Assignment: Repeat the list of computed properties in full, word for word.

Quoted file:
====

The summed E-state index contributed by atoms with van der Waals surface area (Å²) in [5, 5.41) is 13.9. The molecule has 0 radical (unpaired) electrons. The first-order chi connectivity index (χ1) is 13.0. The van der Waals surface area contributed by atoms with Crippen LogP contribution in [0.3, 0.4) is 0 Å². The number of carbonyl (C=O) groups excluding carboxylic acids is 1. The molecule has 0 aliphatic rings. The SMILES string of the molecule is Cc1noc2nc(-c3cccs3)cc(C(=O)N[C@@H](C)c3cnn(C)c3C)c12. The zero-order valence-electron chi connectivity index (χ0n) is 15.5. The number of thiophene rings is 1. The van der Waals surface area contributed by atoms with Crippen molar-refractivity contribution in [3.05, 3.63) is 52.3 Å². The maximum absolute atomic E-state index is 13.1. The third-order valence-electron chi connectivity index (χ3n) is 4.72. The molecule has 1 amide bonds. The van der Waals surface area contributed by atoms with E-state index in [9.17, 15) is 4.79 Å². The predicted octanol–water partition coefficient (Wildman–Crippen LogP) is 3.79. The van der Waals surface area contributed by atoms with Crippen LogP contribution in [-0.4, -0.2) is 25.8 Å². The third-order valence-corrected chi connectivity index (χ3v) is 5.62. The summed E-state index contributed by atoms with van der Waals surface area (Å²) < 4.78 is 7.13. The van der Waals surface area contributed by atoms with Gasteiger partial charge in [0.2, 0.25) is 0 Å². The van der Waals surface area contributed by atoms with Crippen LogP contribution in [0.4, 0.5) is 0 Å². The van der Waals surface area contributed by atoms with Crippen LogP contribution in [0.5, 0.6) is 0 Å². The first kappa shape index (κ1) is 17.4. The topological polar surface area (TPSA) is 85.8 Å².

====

The summed E-state index contributed by atoms with van der Waals surface area (Å²) in [5, 5.41) is 13.9. The molecule has 0 radical (unpaired) electrons. The first-order chi connectivity index (χ1) is 13.0. The van der Waals surface area contributed by atoms with Crippen LogP contribution in [0.3, 0.4) is 0 Å². The number of carbonyl (C=O) groups excluding carboxylic acids is 1. The molecule has 0 aliphatic rings. The SMILES string of the molecule is Cc1noc2nc(-c3cccs3)cc(C(=O)N[C@@H](C)c3cnn(C)c3C)c12. The zero-order valence-electron chi connectivity index (χ0n) is 15.5. The number of thiophene rings is 1. The van der Waals surface area contributed by atoms with Crippen molar-refractivity contribution in [3.05, 3.63) is 52.3 Å². The maximum absolute atomic E-state index is 13.1. The third-order valence-electron chi connectivity index (χ3n) is 4.72. The molecule has 1 amide bonds. The van der Waals surface area contributed by atoms with E-state index in [9.17, 15) is 4.79 Å². The predicted octanol–water partition coefficient (Wildman–Crippen LogP) is 3.79. The van der Waals surface area contributed by atoms with Crippen LogP contribution in [-0.4, -0.2) is 25.8 Å². The third-order valence-corrected chi connectivity index (χ3v) is 5.62. The summed E-state index contributed by atoms with van der Waals surface area (Å²) < 4.78 is 7.13. The van der Waals surface area contributed by atoms with Gasteiger partial charge in [0.2, 0.25) is 0 Å². The van der Waals surface area contributed by atoms with Crippen LogP contribution in [0.4, 0.5) is 0 Å². The van der Waals surface area contributed by atoms with Crippen LogP contribution in [0.5, 0.6) is 0 Å². The first kappa shape index (κ1) is 17.4. The topological polar surface area (TPSA) is 85.8 Å².